A crowdfunding campaign supported by a coalition of Muslim community groups has raised nearly $200,000 as of Friday afternoon. It was spearheaded by Dr. Faisal Qazi, a Muslim neurologist who began the fund before knowing the two attackers were radicalized.
“I was at work and my office is not too far from this site where the incident was. When we first heard it, we were all concerned because I had my own patient families that received services at the Inland Regional Center,” Dr. Faisal said.
On December 2, 14 people were killed and 22 more were injured after two gunmen opened fire at the center that serves people with developmental disabilities.
Originally Dr. Qazi and the MiNDS Network set out to raise $20,000. But groups from the local community and across the nation have backed the fund on the LaunchGood crowdfunding site.
Dr. Qazi and the MiNDS network decided to postpone announcing that they set up a fund for the families of the victims of the San Bernardino when they learned the perpetrators were, in fact, Muslim. Dr. Qazi said they feared initial public backlash. And while the project has found wide-ranging support, Dr. Qazi said it has been difficult to show people that the vast majority of the American Muslim community does not support the acts of terrorist.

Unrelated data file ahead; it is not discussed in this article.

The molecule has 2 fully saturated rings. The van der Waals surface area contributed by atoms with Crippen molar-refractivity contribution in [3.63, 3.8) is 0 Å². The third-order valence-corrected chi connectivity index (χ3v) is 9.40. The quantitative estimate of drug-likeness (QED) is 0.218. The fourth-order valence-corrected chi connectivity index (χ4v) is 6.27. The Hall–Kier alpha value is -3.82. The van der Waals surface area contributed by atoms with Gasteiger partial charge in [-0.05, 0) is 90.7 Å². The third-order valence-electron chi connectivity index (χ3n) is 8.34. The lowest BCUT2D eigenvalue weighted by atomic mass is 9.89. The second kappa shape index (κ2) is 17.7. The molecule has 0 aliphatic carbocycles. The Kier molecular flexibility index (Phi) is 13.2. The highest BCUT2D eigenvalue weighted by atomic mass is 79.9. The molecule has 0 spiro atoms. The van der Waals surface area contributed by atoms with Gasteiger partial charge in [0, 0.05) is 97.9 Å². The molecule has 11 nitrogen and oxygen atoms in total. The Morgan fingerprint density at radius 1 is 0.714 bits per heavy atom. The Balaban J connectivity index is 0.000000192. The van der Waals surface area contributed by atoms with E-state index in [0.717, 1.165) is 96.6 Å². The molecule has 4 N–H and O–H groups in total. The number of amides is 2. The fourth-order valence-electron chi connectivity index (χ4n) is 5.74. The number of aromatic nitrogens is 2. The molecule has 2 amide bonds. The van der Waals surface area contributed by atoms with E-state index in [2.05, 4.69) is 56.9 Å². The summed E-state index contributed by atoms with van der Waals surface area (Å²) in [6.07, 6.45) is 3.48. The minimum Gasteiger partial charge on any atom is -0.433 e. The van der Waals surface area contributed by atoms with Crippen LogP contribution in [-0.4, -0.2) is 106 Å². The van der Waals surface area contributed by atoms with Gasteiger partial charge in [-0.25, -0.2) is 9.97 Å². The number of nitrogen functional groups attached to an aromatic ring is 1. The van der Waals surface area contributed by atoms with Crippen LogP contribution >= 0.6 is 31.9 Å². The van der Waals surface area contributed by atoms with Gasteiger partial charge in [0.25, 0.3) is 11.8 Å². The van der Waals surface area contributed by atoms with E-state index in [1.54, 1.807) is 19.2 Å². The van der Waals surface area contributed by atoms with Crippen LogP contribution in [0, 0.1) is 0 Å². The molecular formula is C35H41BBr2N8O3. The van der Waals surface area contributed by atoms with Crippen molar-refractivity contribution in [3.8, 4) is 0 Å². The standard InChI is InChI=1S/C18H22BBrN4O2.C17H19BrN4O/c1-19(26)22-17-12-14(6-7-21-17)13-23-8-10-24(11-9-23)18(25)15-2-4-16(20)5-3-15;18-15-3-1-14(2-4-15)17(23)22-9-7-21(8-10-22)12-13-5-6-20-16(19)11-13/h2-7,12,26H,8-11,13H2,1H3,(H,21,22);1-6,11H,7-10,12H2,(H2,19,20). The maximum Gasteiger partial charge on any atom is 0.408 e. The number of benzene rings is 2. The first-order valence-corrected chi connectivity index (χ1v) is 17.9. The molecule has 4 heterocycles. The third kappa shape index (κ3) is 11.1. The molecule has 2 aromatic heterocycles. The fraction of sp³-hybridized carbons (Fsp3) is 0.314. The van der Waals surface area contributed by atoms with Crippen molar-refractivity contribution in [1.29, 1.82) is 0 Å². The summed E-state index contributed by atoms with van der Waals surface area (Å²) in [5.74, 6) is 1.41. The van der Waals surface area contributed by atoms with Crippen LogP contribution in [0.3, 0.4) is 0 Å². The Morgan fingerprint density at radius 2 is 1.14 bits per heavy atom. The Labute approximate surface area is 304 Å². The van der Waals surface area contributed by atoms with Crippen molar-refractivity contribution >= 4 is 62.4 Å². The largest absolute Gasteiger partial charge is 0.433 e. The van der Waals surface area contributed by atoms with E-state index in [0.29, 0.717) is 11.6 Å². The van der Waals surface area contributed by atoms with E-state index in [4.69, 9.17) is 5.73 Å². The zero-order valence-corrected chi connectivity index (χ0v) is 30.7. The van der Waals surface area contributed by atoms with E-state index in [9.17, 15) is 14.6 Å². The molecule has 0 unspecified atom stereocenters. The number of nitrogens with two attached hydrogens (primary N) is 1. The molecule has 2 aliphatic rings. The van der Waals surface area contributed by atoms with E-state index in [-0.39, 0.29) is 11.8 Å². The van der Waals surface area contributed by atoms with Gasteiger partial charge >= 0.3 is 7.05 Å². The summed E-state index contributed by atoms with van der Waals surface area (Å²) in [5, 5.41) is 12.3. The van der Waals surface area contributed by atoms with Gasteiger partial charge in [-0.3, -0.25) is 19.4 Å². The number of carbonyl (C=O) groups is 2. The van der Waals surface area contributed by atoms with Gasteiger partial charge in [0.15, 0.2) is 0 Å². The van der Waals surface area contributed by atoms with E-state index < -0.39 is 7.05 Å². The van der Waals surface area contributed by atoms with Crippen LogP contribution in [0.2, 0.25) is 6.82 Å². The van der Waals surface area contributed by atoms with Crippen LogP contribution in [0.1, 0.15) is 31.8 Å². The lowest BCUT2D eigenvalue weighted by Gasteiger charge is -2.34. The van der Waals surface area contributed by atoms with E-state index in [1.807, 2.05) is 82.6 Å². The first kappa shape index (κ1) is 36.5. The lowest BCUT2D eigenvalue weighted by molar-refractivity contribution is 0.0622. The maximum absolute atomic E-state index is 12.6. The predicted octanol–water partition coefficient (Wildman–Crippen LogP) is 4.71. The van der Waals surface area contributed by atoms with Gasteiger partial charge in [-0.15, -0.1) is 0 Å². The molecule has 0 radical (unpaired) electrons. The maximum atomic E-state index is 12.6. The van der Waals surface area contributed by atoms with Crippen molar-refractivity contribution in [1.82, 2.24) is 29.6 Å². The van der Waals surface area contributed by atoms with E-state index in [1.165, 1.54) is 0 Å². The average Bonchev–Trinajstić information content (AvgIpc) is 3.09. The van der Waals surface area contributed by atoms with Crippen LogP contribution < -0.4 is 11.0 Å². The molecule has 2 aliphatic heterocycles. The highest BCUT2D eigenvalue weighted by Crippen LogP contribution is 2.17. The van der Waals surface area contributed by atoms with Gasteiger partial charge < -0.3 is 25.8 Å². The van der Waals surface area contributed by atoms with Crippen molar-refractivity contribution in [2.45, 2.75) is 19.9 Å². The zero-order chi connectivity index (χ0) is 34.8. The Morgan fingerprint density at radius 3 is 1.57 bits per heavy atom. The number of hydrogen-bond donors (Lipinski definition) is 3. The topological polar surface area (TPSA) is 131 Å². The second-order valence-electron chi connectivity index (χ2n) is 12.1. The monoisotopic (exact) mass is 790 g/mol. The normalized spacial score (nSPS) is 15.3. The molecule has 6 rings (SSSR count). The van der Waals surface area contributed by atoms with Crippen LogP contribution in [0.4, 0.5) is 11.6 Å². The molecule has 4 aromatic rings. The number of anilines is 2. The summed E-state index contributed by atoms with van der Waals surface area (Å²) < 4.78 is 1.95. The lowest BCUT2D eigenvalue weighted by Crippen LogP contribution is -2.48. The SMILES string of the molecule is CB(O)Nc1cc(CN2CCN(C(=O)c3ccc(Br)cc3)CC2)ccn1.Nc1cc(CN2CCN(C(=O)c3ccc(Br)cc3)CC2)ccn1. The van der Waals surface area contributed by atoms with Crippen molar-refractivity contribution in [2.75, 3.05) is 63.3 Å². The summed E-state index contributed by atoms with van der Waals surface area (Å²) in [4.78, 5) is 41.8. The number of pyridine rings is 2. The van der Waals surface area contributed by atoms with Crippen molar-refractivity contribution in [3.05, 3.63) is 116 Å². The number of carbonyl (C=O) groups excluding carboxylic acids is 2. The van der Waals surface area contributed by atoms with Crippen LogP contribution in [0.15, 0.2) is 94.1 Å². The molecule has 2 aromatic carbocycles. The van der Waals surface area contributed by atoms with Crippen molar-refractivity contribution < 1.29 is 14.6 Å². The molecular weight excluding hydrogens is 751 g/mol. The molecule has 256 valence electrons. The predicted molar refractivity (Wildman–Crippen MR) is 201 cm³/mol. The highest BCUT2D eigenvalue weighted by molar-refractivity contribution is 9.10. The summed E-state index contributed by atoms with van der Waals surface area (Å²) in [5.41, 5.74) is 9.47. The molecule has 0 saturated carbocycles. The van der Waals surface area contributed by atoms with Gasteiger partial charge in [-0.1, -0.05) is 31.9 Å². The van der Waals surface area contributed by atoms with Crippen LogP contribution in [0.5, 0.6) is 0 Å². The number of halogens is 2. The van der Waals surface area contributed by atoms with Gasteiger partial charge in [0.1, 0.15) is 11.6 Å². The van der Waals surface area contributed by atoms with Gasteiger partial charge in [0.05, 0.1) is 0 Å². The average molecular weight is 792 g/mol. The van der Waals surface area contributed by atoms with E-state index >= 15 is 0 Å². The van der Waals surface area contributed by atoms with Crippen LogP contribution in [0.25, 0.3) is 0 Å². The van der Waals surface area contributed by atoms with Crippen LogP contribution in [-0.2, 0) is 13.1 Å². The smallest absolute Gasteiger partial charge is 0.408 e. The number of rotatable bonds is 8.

“You can do a Google search and you’ll have all sorts of Muslim leaders and organisations that have out-rightly condemned and stand up against extremism,” Dr. Qazi said. “For some reason that message, honestly, is not sticking.”
Dr. Qazi also said the current political climate in America does not help combat negative stereotypes about Muslims.
“I don’t know how, and I don’t understand how hateful commentary and constantly bashing on the American-Muslim community will help make Mr. Trump make America great. I just don’t get it,” Dr. Qazi said.
Still he said he will continue to show that he and the Muslim community are dedicated to helping the community in southern California.
“Our job is to demonstrate love, show compassion, and continue to serve our fellow man,” Dr. Qazi said. “It’s giving a clear and explicit message to ISIS, or any fringe and extremist groups like that, that our community will not let them, or their kind, define our faith.”
Story and editing by Andrew Fowler
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